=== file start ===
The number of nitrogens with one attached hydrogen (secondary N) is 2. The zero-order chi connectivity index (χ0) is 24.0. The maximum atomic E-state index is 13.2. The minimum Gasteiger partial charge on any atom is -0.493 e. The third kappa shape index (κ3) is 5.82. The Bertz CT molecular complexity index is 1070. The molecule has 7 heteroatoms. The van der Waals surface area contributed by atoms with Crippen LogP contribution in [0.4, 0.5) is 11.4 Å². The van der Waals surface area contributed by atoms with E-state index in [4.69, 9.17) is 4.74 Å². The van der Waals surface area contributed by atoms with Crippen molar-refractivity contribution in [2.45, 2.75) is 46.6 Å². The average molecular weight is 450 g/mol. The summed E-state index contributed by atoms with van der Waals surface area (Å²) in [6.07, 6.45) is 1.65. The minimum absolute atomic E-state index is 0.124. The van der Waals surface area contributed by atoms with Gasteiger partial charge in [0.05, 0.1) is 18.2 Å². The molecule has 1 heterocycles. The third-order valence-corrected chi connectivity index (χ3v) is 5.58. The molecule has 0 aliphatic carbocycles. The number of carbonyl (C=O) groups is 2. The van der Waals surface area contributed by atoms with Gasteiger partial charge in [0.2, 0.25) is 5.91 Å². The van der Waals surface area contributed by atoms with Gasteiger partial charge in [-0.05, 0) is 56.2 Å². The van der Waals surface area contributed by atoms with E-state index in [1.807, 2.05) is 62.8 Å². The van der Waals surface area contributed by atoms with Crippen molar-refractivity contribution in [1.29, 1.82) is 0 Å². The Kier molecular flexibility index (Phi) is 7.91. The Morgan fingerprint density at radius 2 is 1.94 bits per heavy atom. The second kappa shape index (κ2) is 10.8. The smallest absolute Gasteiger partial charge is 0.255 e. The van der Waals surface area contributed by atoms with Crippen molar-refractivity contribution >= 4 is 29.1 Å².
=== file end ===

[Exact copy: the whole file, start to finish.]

The number of nitrogens with one attached hydrogen (secondary N) is 2. The zero-order chi connectivity index (χ0) is 24.0. The maximum atomic E-state index is 13.2. The minimum Gasteiger partial charge on any atom is -0.493 e. The third kappa shape index (κ3) is 5.82. The Bertz CT molecular complexity index is 1070. The molecule has 7 heteroatoms. The van der Waals surface area contributed by atoms with Crippen LogP contribution in [0.4, 0.5) is 11.4 Å². The van der Waals surface area contributed by atoms with E-state index in [4.69, 9.17) is 4.74 Å². The van der Waals surface area contributed by atoms with Crippen molar-refractivity contribution in [2.45, 2.75) is 46.6 Å². The average molecular weight is 450 g/mol. The summed E-state index contributed by atoms with van der Waals surface area (Å²) in [6.07, 6.45) is 1.65. The minimum absolute atomic E-state index is 0.124. The van der Waals surface area contributed by atoms with Gasteiger partial charge in [0.05, 0.1) is 18.2 Å². The molecule has 1 heterocycles. The third-order valence-corrected chi connectivity index (χ3v) is 5.58. The molecule has 0 aliphatic carbocycles. The number of carbonyl (C=O) groups is 2. The van der Waals surface area contributed by atoms with Gasteiger partial charge in [0.2, 0.25) is 5.91 Å². The van der Waals surface area contributed by atoms with Gasteiger partial charge in [-0.05, 0) is 56.2 Å². The van der Waals surface area contributed by atoms with E-state index in [1.807, 2.05) is 62.8 Å². The van der Waals surface area contributed by atoms with Crippen molar-refractivity contribution in [1.29, 1.82) is 0 Å². The Kier molecular flexibility index (Phi) is 7.91. The Morgan fingerprint density at radius 2 is 1.94 bits per heavy atom. The second kappa shape index (κ2) is 10.8. The smallest absolute Gasteiger partial charge is 0.255 e. The van der Waals surface area contributed by atoms with Crippen molar-refractivity contribution >= 4 is 29.1 Å².